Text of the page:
"And they're veterans," Boyaggi says. "To sit there and think to yourself that this person who served our country is now going to get taken advantage of and they had no clue, they had no idea."

The Own Up study examined federal lending data for the top 20 lenders for VA loans in the U.S., and looked at the annual percentage rate the companies offered on all the loans they made in 2019.

"When we looked at the spread, candidly, we were quite surprised that it was as wide as it was," Boyaggi says. "The best lenders and the worst lenders were so far apart from one another."

The study found Navy Federal Credit Union offered the lowest rates. At the high end was a lender called New Day USA, which sponsors the Army-Navy football game. New Day's TV ads, featuring plenty of American flags, say that it wants to "do whatever is best for the individual service person."

But the study found on average, New Day's APR was 1.25 percentage points higher compared to Navy Federal. Over the life of a $300,000, 30-year loan, that's more than $70,000 in additional interest payments.

In a statement, New Day said its goal is "to assist servicemembers and veterans to receive the benefits that they so rightly deserve." The company added, "we take great pride in our important work. Serving veterans is at the core of all we do."

New Day also claimed that the study "has a serious flaw." The company said that's because the study lumped different types of VA loans together, such as purchase loans with cash-out refinances.

But lending watchdogs are skeptical of that explanation. Mike Calhoun, president of the nonprofit Center for Responsible Lending, says the study's methodology is sound. "The information from this lender does not explain why their borrowers are being charged so much more than other lenders are charging their VA borrowers," he said.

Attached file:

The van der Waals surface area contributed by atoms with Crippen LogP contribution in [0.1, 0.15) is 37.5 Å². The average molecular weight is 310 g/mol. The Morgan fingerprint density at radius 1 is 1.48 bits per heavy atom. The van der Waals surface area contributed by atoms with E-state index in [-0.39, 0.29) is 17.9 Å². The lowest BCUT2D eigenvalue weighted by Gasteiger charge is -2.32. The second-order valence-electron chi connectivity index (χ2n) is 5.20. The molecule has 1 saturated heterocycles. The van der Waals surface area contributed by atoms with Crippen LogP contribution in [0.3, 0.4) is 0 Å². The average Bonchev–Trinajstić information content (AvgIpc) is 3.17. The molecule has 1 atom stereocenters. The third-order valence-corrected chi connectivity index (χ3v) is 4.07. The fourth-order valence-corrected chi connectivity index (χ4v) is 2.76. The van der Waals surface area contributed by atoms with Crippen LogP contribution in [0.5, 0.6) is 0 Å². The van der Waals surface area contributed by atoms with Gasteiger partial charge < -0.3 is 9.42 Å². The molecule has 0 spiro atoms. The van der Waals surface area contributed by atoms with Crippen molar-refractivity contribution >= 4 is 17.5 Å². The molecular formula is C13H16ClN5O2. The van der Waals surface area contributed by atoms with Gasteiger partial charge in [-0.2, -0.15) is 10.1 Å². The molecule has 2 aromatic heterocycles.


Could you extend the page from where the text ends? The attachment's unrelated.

The study also found similar cost disparities when it looked only at a single VA loan category such as cash-out refinances.

It found that Quicken Loans and Loan Depot both charged borrowers about the average APR that Americans paid on mortgages in 2019.

Quicken Loans' Rocket Mortgage said in a statement that it's "very hard to make accurate comparisons of rates offered to different clients, from different lenders, at different points in time," and that the company goes "above and beyond to provide the best client experience in the industry."

Calhoun and Boyaggi both say the big takeaway from the Own Up study is that people need to shop around and find the best rate they can, and negotiate for the best rate. If you don't, Boyaggi says, "it could be one of the most costly mistakes you make in your financial life."

Editor's note: Quicken and Loan Depot are recent financial supporters of NPR.

Copyright 2021 NPR. To see more, visit

NPR correspondent Chris Arnold is based in Boston. His reports are heard regularly on NPR's award-winning newsmagazines Morning Edition, All Things Considered, and Weekend Edition. He joined NPR in 1996 and was based in San Francisco before moving to Boston in 2001.